The day the world exploded into the beginning of something new, Alfred was as usual confined to his bed with the infernal beeping of his heart filling his head, outside the world had already begun to fall to its knees around what some were calling the anti-Christ and what others were hailing as the second coming, a new, better way. When he had heard the cries of terror and fear bounce around the building, Alfred knew what was occurring, it was time to fight and with this new beginning unfolding around him Alfred found a new strength. He listened to the staff and their half arsed attempt to evacuate the building and it was then that he heard something which kick started his heart,
“I’ll just turn the old bastard’s machine off, he won’t last long without it” it was one of the female nurses, one of the sorts who would make a better mortician; Alfred wasn’t a great fan of hers or her of his or in fact of any of the residents and so when she walked into the room she did not find Alfred in his bed. After hearing what the nurse intended on doing to him Alfred harnessed his new found energy and moved with haste from his bed however he had not slipped from the room before the nurse had entered and when she finally did Alfred watched her from his hiding place as she moved over to the bed, confusion criss-crossing her features, only then did he reveal himself. He stepped from his hiding place behind the door, he felt like a cliché horror movie killer as he waited for her to turn and when she did, her eyes meeting his, he brought down the heart monitor that he had been holding above his head.
Alfred could never forget the look on the nurse’s face when she turned and saw him, when she saw her fate with-in Alfred’s eyes; her mouth dropped open though she did not attempt to scream or protest. Her deep chestnut eyes widened and her pupils exploded in horror as a single tear fell down over her paled cheek. Alfred did not stop, the terror in her eyes did not appeal to his conscience as he pulled down the heavy monitor, in-fact he put more force into the motion until it connected with her. At first he was afraid it was not going to break but instead bounce from her thick head only knocking the woman unconscious and pulling him back, shocked, in to the wall behind but his fears were unnecessary as the glass front of the monitor cracked and shattered on impact allowing the surrounding body to come down, encasing her head. In his haste to move from the bed and hide Alfred had, upon picking up the monitor, neglected to unplug it from the electrical socket this caused an electrical current to pulse through the nurses body, she began to convulse, shaking violently. Alfred let go allowing the dead weight of her body to drop to the floor with a thick thud, Alfred looked down upon her, she looked like a macabre marionette doll waiting for a puppeteer to bring life to its limbs. Screaming jolted him back to the real world and he began to consider what his next move was, killing the nurse had made much more mess than he had expected; the shards of jagged glass had torn at the soft flesh of her cheeks and ripped at her neck, blood ran in thick streams down over her pale yellow uniform and gushed in a torrent from the ragged gash at her jugular, it had sprayed over Alfred covering him in droplets of scarlet and crimson. He looked once more at her lifeless body wincing with disgust, his hand instinctively moving to cover his mouth and nose as the stench of faeces filled the air, the nurse had voided her bowels, Alfred had heard of this occurring just after death but he had not expected it.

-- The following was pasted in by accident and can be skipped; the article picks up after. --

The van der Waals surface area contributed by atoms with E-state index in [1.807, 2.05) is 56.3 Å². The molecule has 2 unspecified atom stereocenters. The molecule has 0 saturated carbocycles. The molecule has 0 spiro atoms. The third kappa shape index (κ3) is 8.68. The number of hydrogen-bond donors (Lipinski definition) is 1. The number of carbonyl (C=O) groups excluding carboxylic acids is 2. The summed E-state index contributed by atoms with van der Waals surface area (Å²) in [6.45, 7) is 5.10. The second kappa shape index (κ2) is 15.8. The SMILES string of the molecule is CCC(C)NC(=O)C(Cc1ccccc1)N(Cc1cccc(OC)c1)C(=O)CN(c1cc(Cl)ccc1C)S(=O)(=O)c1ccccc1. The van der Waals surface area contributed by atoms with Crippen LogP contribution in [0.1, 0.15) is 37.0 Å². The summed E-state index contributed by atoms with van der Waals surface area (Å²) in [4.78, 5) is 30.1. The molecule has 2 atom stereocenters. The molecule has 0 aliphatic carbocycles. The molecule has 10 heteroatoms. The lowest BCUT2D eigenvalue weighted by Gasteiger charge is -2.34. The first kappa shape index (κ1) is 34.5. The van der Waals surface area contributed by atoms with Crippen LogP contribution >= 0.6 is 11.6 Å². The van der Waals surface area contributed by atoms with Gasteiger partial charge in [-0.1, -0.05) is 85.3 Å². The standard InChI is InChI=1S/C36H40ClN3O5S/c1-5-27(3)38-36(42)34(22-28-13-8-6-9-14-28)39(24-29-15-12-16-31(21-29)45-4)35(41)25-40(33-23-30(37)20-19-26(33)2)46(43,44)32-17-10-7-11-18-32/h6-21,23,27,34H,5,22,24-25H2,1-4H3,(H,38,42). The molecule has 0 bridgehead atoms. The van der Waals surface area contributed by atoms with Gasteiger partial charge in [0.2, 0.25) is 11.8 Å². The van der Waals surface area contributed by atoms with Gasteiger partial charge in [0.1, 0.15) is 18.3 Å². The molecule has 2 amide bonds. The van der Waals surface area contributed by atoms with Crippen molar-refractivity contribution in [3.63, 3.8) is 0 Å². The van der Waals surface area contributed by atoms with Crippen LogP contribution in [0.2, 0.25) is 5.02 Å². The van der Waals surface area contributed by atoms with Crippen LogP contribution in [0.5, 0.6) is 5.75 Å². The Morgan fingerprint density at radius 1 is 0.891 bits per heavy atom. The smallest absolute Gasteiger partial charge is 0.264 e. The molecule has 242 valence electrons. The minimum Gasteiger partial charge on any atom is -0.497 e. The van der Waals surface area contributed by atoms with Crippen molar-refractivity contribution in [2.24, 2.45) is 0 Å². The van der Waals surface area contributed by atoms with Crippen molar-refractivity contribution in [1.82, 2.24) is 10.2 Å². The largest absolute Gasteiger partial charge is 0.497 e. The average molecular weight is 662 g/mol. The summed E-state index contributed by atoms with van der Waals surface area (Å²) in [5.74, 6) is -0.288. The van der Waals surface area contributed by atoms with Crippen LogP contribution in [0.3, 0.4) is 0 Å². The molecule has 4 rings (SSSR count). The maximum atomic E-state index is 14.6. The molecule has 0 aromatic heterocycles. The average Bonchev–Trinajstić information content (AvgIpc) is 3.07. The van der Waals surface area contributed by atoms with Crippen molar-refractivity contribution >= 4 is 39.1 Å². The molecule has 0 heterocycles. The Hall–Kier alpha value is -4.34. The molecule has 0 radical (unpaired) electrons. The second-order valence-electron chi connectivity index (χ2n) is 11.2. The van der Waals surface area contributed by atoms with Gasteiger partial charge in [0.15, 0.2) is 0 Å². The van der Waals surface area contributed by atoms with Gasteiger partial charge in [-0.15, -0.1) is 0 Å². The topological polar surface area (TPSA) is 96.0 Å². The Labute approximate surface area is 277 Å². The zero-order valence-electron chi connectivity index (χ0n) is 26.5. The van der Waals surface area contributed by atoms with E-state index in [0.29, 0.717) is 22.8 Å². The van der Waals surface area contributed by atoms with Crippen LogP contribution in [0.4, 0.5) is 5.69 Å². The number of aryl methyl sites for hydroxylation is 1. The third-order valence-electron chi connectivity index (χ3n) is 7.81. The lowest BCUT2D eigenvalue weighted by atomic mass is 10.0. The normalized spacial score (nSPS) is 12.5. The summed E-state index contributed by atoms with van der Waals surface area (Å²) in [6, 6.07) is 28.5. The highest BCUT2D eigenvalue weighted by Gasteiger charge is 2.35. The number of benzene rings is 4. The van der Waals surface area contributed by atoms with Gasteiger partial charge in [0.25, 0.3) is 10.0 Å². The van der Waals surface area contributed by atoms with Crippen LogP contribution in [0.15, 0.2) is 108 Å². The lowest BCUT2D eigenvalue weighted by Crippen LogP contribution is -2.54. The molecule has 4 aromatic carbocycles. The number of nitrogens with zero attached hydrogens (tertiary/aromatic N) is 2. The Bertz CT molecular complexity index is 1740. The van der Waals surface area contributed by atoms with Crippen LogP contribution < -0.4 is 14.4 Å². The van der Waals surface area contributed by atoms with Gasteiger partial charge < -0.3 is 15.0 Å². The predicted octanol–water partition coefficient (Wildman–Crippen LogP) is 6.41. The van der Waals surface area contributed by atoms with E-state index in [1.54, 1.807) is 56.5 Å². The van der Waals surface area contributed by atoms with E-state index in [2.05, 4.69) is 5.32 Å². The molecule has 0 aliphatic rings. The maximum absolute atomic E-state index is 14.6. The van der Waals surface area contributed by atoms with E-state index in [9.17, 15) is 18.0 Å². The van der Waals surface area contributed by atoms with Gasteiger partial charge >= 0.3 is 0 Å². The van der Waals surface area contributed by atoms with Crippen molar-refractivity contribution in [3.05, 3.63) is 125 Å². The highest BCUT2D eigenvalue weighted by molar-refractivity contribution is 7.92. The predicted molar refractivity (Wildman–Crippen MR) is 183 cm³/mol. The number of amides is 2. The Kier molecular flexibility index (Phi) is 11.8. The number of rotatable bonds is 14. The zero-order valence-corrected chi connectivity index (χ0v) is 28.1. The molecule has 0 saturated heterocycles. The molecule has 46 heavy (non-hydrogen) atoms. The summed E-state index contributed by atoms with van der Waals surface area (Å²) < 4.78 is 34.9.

He retreated from the soiled room colliding with the door frame as he did, he absently rubbed at the throbbing in his shoulder it was then that he collided with something else; something tall, fleshy and solid yet soft. Alfred turned and it was now his turn to be shocked; behind him stood a wall of a man dressed all in black and carrying an army issue rifle among other weapons and a stone cold stare, as stony cold as steel. However Alfred was not afraid of the man, he did not raise his hands in defeat or look away in fear, he owed the man no respect and so Alfred defiantly returned his cold stone stare and he said only one thing,
“Where do I sign up?” with those words the man lowered the rifle he held, his mouth flickered with a smile, a smirk and he held out a hand,
“Names Regan” he said in a thick American accent
“Alfred” he replied shaking the Americans hand.